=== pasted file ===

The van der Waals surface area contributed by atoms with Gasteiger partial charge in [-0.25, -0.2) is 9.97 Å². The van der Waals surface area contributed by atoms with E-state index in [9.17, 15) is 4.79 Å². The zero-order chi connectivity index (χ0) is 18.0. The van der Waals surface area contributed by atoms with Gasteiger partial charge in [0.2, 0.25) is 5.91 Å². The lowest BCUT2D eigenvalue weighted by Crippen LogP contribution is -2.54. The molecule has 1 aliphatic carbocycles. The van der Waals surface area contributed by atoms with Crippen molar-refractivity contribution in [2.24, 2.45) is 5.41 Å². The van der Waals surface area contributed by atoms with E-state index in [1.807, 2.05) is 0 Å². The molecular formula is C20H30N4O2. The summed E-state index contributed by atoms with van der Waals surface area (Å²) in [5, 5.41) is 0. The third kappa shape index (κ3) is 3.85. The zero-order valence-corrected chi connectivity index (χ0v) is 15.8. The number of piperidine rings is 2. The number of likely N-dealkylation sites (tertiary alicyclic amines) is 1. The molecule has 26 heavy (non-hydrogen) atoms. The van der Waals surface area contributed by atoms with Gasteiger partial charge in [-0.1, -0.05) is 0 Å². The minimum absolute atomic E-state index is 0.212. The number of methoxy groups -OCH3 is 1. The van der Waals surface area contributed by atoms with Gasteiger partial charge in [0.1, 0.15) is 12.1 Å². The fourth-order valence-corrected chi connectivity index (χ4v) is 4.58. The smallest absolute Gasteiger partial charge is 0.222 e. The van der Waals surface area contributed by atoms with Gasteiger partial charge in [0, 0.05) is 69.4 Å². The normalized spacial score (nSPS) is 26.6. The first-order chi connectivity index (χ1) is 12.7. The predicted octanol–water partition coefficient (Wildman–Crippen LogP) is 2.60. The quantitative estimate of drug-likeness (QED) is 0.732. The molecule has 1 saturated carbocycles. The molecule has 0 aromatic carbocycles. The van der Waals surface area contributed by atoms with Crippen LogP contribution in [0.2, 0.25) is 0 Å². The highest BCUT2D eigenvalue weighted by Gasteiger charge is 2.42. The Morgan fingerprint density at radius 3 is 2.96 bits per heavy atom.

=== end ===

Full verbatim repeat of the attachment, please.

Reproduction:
The van der Waals surface area contributed by atoms with Gasteiger partial charge in [-0.25, -0.2) is 9.97 Å². The van der Waals surface area contributed by atoms with E-state index in [9.17, 15) is 4.79 Å². The zero-order chi connectivity index (χ0) is 18.0. The van der Waals surface area contributed by atoms with Gasteiger partial charge in [0.2, 0.25) is 5.91 Å². The lowest BCUT2D eigenvalue weighted by Crippen LogP contribution is -2.54. The molecule has 1 aliphatic carbocycles. The van der Waals surface area contributed by atoms with Crippen molar-refractivity contribution in [2.24, 2.45) is 5.41 Å². The van der Waals surface area contributed by atoms with E-state index in [1.807, 2.05) is 0 Å². The molecular formula is C20H30N4O2. The summed E-state index contributed by atoms with van der Waals surface area (Å²) in [5, 5.41) is 0. The third kappa shape index (κ3) is 3.85. The zero-order valence-corrected chi connectivity index (χ0v) is 15.8. The number of piperidine rings is 2. The number of likely N-dealkylation sites (tertiary alicyclic amines) is 1. The molecule has 26 heavy (non-hydrogen) atoms. The van der Waals surface area contributed by atoms with Gasteiger partial charge in [-0.1, -0.05) is 0 Å². The minimum absolute atomic E-state index is 0.212. The number of methoxy groups -OCH3 is 1. The van der Waals surface area contributed by atoms with Gasteiger partial charge in [0.1, 0.15) is 12.1 Å². The fourth-order valence-corrected chi connectivity index (χ4v) is 4.58. The smallest absolute Gasteiger partial charge is 0.222 e. The van der Waals surface area contributed by atoms with Gasteiger partial charge in [0, 0.05) is 69.4 Å². The normalized spacial score (nSPS) is 26.6. The first-order chi connectivity index (χ1) is 12.7. The predicted octanol–water partition coefficient (Wildman–Crippen LogP) is 2.60. The quantitative estimate of drug-likeness (QED) is 0.732. The molecule has 1 saturated carbocycles. The molecule has 0 aromatic carbocycles. The van der Waals surface area contributed by atoms with Crippen LogP contribution in [0.2, 0.25) is 0 Å². The highest BCUT2D eigenvalue weighted by Gasteiger charge is 2.42. The Morgan fingerprint density at radius 3 is 2.96 bits per heavy atom.